Pub date: January 10, 2012.
High school senior Justina Griffith was never the girl who dreamed of going to prom. Designer dresses and strappy heels? Not her thing. So she never expected her best friend, Ian Clark, to ask her.
Ian, who always passed her the baseball bat handle first.
Ian, who knew exactly when she needed red licorice.
Ian, who promised her the most amazing night at prom.
And then ditched her.
Now, as the sun rises over her small town, and with only the help of some opinionated ladies at the 7-Eleven, Justina must piece together — stain by stain on her thrift-store dress — exactly how she ended up dateless. A three-legged Chihuahua was involved. Along with a demolition derby-ready Cadillac. And there was that incident at the tattoo parlor. Plus the flying leap from Brian Sontag’s moving car…
But to get the whole story, Justina will have to face the boy who ditched her. And discover if losing out at prom can ultimately lead to true love. (netgalley.com
Well, I will say I liked the voice. Mellom carried it off with a quirkiness that didn’t feel contrived or disingenuous to the character. That voice alone could have carried the story without the ridiculous TV sitcom-like execution of the plot itself shoving the story ahead with dangling tease after dangling tease after dangling tease. That voice, in my opinion, was quite frankly fantastic. It would have been enough. It alone would have made all of the wacky elements that happened in Justina’s night seem a little more genuine. It alone would have made Justina feel more real.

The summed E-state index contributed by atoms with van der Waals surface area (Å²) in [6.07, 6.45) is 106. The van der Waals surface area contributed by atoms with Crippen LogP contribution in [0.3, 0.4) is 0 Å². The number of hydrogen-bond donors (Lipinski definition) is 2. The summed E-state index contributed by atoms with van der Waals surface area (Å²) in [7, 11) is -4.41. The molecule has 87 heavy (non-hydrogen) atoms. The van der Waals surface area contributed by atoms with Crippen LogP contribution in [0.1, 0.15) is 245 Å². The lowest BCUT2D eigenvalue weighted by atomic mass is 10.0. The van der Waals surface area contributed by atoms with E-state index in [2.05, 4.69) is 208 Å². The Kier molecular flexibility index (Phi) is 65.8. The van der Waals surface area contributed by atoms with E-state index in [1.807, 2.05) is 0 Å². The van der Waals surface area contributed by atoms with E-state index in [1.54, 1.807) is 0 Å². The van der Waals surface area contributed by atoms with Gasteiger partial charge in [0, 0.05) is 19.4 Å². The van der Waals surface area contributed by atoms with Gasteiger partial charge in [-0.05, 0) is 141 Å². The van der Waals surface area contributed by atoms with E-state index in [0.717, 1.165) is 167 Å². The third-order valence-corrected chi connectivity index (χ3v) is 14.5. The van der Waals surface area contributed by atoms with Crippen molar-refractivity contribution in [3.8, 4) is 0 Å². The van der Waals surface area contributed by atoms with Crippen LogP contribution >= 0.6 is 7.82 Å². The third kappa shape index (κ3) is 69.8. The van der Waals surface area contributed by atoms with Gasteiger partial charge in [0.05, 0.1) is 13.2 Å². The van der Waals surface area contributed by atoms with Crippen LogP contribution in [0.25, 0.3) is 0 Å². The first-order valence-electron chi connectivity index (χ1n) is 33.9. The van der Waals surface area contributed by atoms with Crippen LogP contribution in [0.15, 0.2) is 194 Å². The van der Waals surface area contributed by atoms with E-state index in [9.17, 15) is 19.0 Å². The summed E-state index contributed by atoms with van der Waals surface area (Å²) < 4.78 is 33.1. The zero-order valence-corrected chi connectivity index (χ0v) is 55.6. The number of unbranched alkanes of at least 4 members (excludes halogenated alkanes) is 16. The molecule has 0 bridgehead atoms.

Instead the motivating factor of the plot was the execution of the story. Told in twelve and a half minute segments with convenience store commercial interruptions thrown in, it felt like the author didn’t trust the story enough to let it tell itself. Instead information was dangled in front of me and the only way to get it was to read the next chapter. Was it an effective method to get me to read on? Absolutely. Goddamn it, I wanted to know what happened. It doesn’t mean it wasn’t a cheap tactic.
From the beginning you know Justina’s night was filled with epic fail. This is not new information. The story starts at the end and is then told from the beginning (see bad sitcom moment above). You know it ends bad. What you don’t know are the details and instead of just coming out with it, the story’s dragged out as long as humanly possible, with each chapter ending on the edge of a cliff. This story-telling tactic made me irrationally angry, simply because it’s such a cheap tactic. The story could have actually been told from the beginning, as Justina lived it and, personally, I think it would have been so much better. It wouldn’t have felt like a knock-off of Ferris Beuller’s Day Off after being bastardized by Fox. Or enter your choice of outrageous teen movie. So yeah. It’s one thing to read a book to find out what happens. That’s usually why we read them. But when you already know what happens and reading the book feels like being pecked to death by a chicken, waiting for the story to unfold can become ingratiating.